Review: Wen & Parris - Caught / Collide [TEMPA091]
WEN: SOUNDCLOUD • DISCOGS • FACEBOOK • TWITTER
PARRIS: SOUNDCLOUD • DISCOGS • TWITTER
PURCHASE: VINYL / DIGITAL
Release date: June 23rd, 2014
As of late #MinimalMondays has freshened up a bit with Yunx dipping into swampier territories. Old classics like ‘Swims’ and up to date 130 adds some swing after the departure of famed MC Toast. ‘Official’ recent moves have appeared with Nomine’s dub/tech/house soundscape of ‘Mindfulness’ off his ‘Enma / Zen Circle’ release. For the latest offering from perennial taste-maker Tempa, Keysound darlings, Wen and Parris team up for Tempa’s continued flirtation with slower tempos and lots of low slung bass. ‘Caught’ and ‘Collide’ come armed with spacious, zero-g atmospherics, future - tribal percussion, and b-lines rooted in the system tradition in aspects of weight while armed with a slinky, noir shuffle. Both are perfect and respectable DJ tools for the more exploratory dub-heads amongst us. Tempa seems to be finally seeing what darker 130 bass labels ala Pinch’s Cold Recordings or Keysound have been pushing for quite some time.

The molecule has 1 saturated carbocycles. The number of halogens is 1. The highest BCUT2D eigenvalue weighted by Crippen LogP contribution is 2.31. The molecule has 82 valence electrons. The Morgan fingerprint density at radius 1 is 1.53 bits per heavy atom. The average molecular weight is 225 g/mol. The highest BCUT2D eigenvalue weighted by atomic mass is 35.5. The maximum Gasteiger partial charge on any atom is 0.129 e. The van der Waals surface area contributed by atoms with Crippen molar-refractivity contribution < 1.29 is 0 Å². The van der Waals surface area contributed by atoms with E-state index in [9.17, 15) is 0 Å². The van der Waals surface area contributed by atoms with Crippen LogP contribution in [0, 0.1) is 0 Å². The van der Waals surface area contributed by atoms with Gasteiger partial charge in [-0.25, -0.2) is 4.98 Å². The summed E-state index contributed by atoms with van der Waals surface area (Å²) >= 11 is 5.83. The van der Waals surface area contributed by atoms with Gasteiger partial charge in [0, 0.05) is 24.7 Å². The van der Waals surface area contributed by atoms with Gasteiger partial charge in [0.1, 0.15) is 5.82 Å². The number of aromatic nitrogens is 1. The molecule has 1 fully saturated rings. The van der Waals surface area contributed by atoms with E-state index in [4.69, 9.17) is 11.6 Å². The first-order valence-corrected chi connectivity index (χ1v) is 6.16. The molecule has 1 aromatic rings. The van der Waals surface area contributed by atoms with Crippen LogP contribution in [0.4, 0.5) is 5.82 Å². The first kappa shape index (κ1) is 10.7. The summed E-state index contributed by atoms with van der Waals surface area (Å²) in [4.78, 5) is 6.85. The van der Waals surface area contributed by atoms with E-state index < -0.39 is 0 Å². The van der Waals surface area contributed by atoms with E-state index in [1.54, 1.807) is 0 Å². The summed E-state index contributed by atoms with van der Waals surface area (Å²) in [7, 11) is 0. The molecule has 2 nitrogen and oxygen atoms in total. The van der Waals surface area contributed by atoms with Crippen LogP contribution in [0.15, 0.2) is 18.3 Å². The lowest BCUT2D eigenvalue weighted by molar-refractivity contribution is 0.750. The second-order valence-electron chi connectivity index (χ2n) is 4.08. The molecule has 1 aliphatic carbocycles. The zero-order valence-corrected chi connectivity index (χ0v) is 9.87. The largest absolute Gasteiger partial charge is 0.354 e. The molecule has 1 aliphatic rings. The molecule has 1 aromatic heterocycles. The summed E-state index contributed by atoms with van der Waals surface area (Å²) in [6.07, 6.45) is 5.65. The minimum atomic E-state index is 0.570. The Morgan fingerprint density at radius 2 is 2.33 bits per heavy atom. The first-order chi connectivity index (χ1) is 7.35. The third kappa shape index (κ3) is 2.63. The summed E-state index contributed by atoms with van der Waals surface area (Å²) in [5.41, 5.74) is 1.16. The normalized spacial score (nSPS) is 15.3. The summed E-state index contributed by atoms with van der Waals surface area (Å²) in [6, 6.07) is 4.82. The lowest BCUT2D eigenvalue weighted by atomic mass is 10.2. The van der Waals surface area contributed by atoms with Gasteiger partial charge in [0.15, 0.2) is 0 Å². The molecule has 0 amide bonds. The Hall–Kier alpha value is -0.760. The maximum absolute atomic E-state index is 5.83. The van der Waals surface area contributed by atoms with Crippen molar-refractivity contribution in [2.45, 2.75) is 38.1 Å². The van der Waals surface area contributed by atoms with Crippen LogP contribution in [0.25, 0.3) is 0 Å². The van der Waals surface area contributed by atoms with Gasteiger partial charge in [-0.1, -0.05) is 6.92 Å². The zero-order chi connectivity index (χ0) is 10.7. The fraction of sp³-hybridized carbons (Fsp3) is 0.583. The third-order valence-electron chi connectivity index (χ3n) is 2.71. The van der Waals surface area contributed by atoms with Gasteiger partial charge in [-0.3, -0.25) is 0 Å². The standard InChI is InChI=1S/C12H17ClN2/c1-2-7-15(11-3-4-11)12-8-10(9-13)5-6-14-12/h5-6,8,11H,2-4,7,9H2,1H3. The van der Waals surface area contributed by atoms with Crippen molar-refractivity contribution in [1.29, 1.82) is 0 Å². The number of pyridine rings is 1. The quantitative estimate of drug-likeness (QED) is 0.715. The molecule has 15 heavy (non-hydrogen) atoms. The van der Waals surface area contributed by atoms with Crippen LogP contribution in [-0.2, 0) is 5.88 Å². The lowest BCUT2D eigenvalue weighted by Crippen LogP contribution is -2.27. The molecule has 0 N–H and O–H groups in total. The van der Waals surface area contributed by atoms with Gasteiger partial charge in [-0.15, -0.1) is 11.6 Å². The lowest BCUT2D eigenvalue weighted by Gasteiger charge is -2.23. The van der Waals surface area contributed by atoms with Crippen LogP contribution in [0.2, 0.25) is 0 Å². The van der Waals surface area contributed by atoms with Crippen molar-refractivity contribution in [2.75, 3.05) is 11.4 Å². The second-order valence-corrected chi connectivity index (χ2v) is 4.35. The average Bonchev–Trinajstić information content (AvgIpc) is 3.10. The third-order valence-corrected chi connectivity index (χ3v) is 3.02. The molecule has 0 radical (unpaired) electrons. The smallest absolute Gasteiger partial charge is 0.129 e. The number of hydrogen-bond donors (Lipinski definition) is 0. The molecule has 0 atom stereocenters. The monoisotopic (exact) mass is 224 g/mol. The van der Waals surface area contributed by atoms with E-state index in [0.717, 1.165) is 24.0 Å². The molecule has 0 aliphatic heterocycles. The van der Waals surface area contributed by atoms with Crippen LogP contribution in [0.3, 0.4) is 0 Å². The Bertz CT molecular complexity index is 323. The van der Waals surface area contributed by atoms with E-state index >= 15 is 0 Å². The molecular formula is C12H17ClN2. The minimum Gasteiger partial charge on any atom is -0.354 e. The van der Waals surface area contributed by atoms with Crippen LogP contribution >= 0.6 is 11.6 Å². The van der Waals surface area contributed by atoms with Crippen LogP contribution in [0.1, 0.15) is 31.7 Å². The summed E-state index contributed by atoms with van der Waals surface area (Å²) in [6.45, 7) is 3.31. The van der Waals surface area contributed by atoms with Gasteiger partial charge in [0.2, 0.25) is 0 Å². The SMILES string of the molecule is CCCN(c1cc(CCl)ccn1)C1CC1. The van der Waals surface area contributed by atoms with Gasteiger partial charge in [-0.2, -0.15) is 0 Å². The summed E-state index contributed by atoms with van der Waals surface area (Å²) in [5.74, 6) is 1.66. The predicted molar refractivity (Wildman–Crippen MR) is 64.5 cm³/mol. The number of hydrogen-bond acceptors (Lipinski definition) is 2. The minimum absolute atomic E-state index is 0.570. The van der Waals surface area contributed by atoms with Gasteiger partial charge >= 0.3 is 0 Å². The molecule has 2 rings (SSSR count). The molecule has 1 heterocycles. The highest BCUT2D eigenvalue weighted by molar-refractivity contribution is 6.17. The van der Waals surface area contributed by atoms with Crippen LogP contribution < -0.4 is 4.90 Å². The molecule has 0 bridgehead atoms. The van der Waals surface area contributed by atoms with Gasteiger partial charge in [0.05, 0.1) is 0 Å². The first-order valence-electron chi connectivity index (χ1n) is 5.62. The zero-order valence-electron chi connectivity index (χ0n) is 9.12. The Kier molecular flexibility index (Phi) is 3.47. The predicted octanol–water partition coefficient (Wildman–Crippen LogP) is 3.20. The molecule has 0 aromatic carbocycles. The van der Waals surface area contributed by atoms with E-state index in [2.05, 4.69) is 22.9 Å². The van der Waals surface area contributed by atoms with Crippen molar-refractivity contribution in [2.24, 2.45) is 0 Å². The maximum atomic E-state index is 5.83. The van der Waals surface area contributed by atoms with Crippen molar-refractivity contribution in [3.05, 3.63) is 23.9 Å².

'Caught' slithers and coils around a bleeping melodic phrase, almost with a woodblock-like timbre. Eski swipes grime up the clinical, sterile atmosphere of space as a self-encircling vocal plays and dances around your head with the simple, childish words “you've been caught”. Spliced and reconstituted like a fine amen break, the vocal morphs and takes new forms. Loose toms jingle across a shambling rhythmic structure with tumbling sub-weight that it sure to put a quality rig through the paces. For how dark the beat is, Wen & Parris maintain a sense of fun and playfulness with interesting percussive flourishes that really add some character overall. It's a mongrel track that contains the necessary ingredients reminiscent of those early 2011 Swamp81 shows where every tune became an instant classic.